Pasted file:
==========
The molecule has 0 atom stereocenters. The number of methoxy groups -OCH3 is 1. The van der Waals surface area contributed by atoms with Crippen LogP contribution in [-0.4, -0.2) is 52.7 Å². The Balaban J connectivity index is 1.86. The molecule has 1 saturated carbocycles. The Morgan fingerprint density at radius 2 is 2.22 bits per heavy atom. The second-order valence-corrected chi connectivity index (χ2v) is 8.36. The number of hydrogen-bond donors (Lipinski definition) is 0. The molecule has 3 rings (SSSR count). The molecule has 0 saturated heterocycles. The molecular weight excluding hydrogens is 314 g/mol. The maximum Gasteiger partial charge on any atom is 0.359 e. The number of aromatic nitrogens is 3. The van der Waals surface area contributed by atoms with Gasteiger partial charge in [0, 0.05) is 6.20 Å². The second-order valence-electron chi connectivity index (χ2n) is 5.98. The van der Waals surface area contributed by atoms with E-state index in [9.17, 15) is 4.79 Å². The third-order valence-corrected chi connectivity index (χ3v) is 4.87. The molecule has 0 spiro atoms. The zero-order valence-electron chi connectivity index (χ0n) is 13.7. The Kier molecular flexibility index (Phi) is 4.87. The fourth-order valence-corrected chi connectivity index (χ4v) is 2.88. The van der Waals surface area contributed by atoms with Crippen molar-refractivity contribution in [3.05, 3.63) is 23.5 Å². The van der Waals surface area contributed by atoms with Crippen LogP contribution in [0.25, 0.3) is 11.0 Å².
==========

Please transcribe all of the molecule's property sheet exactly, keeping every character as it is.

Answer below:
The molecule has 0 atom stereocenters. The number of methoxy groups -OCH3 is 1. The van der Waals surface area contributed by atoms with Crippen LogP contribution in [-0.4, -0.2) is 52.7 Å². The Balaban J connectivity index is 1.86. The molecule has 1 saturated carbocycles. The Morgan fingerprint density at radius 2 is 2.22 bits per heavy atom. The second-order valence-corrected chi connectivity index (χ2v) is 8.36. The number of hydrogen-bond donors (Lipinski definition) is 0. The molecule has 3 rings (SSSR count). The molecule has 0 saturated heterocycles. The molecular weight excluding hydrogens is 314 g/mol. The maximum Gasteiger partial charge on any atom is 0.359 e. The number of aromatic nitrogens is 3. The van der Waals surface area contributed by atoms with Gasteiger partial charge in [0, 0.05) is 6.20 Å². The second-order valence-electron chi connectivity index (χ2n) is 5.98. The van der Waals surface area contributed by atoms with E-state index in [9.17, 15) is 4.79 Å². The third-order valence-corrected chi connectivity index (χ3v) is 4.87. The molecule has 0 spiro atoms. The zero-order valence-electron chi connectivity index (χ0n) is 13.7. The Kier molecular flexibility index (Phi) is 4.87. The fourth-order valence-corrected chi connectivity index (χ4v) is 2.88. The van der Waals surface area contributed by atoms with Crippen molar-refractivity contribution in [3.05, 3.63) is 23.5 Å². The van der Waals surface area contributed by atoms with Crippen LogP contribution in [0.25, 0.3) is 11.0 Å².